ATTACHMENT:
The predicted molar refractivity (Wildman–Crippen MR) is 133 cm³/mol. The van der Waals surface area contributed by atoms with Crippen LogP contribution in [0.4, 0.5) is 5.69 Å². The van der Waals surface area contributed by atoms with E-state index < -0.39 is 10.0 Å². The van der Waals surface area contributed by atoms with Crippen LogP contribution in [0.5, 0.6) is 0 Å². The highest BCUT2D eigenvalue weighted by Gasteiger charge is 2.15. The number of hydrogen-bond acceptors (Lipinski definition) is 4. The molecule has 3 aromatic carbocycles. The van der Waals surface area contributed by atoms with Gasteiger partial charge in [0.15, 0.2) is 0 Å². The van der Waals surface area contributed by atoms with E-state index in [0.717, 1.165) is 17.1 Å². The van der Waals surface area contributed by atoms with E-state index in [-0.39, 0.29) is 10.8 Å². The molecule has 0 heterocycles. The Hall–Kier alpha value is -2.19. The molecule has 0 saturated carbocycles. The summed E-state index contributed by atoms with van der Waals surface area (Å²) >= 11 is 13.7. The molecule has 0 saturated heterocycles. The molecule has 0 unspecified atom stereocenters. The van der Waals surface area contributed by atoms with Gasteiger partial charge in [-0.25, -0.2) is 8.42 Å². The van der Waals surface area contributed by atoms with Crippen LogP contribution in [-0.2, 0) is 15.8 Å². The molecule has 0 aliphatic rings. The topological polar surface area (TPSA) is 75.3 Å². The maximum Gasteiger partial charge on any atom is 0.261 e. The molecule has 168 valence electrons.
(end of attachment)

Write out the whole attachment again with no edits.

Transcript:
The predicted molar refractivity (Wildman–Crippen MR) is 133 cm³/mol. The van der Waals surface area contributed by atoms with Crippen LogP contribution in [0.4, 0.5) is 5.69 Å². The van der Waals surface area contributed by atoms with E-state index < -0.39 is 10.0 Å². The van der Waals surface area contributed by atoms with Crippen LogP contribution in [0.5, 0.6) is 0 Å². The highest BCUT2D eigenvalue weighted by Gasteiger charge is 2.15. The number of hydrogen-bond acceptors (Lipinski definition) is 4. The molecule has 3 aromatic carbocycles. The van der Waals surface area contributed by atoms with Gasteiger partial charge in [0.15, 0.2) is 0 Å². The van der Waals surface area contributed by atoms with E-state index in [0.717, 1.165) is 17.1 Å². The van der Waals surface area contributed by atoms with E-state index in [-0.39, 0.29) is 10.8 Å². The molecule has 0 heterocycles. The Hall–Kier alpha value is -2.19. The molecule has 0 saturated carbocycles. The summed E-state index contributed by atoms with van der Waals surface area (Å²) >= 11 is 13.7. The molecule has 0 saturated heterocycles. The molecule has 0 unspecified atom stereocenters. The van der Waals surface area contributed by atoms with Gasteiger partial charge in [-0.25, -0.2) is 8.42 Å². The van der Waals surface area contributed by atoms with Crippen LogP contribution in [-0.2, 0) is 15.8 Å². The molecule has 0 aliphatic rings. The topological polar surface area (TPSA) is 75.3 Å². The maximum Gasteiger partial charge on any atom is 0.261 e. The molecule has 168 valence electrons.